Earlier this month, airmen who were assigned to the 60th Logistics Readiness Squadron from Travis Air Force Base partnered with Tesla in Berkeley to evaluate and improve existing vehicle maintenance procedures for installation. A total of 15 airmen toured the Tesla service center and were able to learn about the company’s vehicle acceptance process, along with managing mobile repair, parts warehousing, and databasing. They also got to see first hand the customer experience.
Air Force Chief of Staff General Charles Q. Brown Jr. shared his thoughts: “Accelerate change or lose.” Master Sgt. Jerry Voyles, a vehicle fleet manager at Travis, also spoke about how lucky he and the airmen were about the association. “We’re lucky to be near Tesla, one of the most cutting-edge and modernized automotive companies,” and then added: “We wanted to take an opportunity to get eyes on their processes, to learn how to incorporate new technology and innovative processes in how we manage the vehicle fleet at Travis, Air Mobility Command and the Air Force.”
The tour of the Tesla service center was provided by Blaine Huston, the manager. Huston highlighted that this was a great way to honor the airmen. “What better way to honor these individuals than invite them to our house, share with them cutting-edge information on how we provide service and manage our fleets.”
The U.S. Air Force’s press release noted that fleet maintenance has several processes that have the opportunity to be modernized. Some of these include mobile maintenance as well as inventory management. Some of the fleet’s processes aren’t set up to optimize the customer and the maintainer’s time or the vehicle downtime while getting serviced.
Master Sgt. Voyles is hoping for a better vehicle intake or mobile maintenance process. He pointed out that in an ideal world, the fleet on base could incorporate geotagging when requesting maintenance via smartphone. This would help them to know exactly where to send assistance when a vehicle needs to be serviced. It would also help them to determine whether or not the vehicle needed to be brought in.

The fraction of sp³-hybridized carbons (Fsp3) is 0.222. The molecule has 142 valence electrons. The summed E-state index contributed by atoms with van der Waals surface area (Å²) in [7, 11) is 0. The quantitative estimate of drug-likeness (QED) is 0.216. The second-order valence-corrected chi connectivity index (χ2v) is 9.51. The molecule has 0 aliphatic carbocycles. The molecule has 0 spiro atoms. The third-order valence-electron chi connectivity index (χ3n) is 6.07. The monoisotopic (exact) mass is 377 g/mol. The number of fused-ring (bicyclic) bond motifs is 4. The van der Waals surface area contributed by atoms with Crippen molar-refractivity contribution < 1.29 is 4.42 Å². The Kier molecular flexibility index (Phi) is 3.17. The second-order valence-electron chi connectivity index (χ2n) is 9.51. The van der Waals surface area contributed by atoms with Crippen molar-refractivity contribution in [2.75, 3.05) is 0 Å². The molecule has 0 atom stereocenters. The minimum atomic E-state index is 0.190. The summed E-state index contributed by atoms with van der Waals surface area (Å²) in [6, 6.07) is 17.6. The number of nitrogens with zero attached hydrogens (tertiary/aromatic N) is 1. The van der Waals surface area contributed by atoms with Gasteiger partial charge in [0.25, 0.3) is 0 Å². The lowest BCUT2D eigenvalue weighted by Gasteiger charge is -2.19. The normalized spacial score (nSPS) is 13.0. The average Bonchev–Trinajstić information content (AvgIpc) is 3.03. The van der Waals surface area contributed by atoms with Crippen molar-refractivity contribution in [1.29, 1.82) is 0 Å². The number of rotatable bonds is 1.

He referenced a situation where a vehicle had a broken tail light as an example. Currently, a customer would have to bring the vehicle in, turn it in, and do the needed paperwork and repair the tail light. This would give the vehicle a lot of downtime. A better method of solving this problem would be to create a set-in-stone mobile maintenance procedure, which the master sergeant hopes to learn from Tesla. “About 25% of mobile calls could’ve been fixed by the customer,” he said.
In some cases, a customer will be out with a vehicle and something will quit working, he noted. The customer would then call the vehicle maintenance shop to see if someone could come out to repair the vehicle. When this happens, there’s not a process in place to record and compare historical technical issues that the customer could fix. Voyles pointed out that this isn’t a good experience for customers. “When the communication squadron has a customer who needs to troubleshoot, they have an existing list of troubleshooting steps to follow,” he said. “Giving our customers a troubleshooting list with collected data-analytics in the field will lower downtime for our office and their office.”
Voyles pointed out that for the bottom line, less downtime means that the mission moves forward faster. “Big picture, we want to take what we learn today and share that with units across the Air Force,” he said. The next steps, the press release noted, were for the 60th Logistics Readiness Squadron vehicle maintenance members to get existing processes audited and then incorporate some of those new processes they were able to learn from Tesla.
All photos taken by Nicholas Pilch, courtesy of the U.S. Air Force.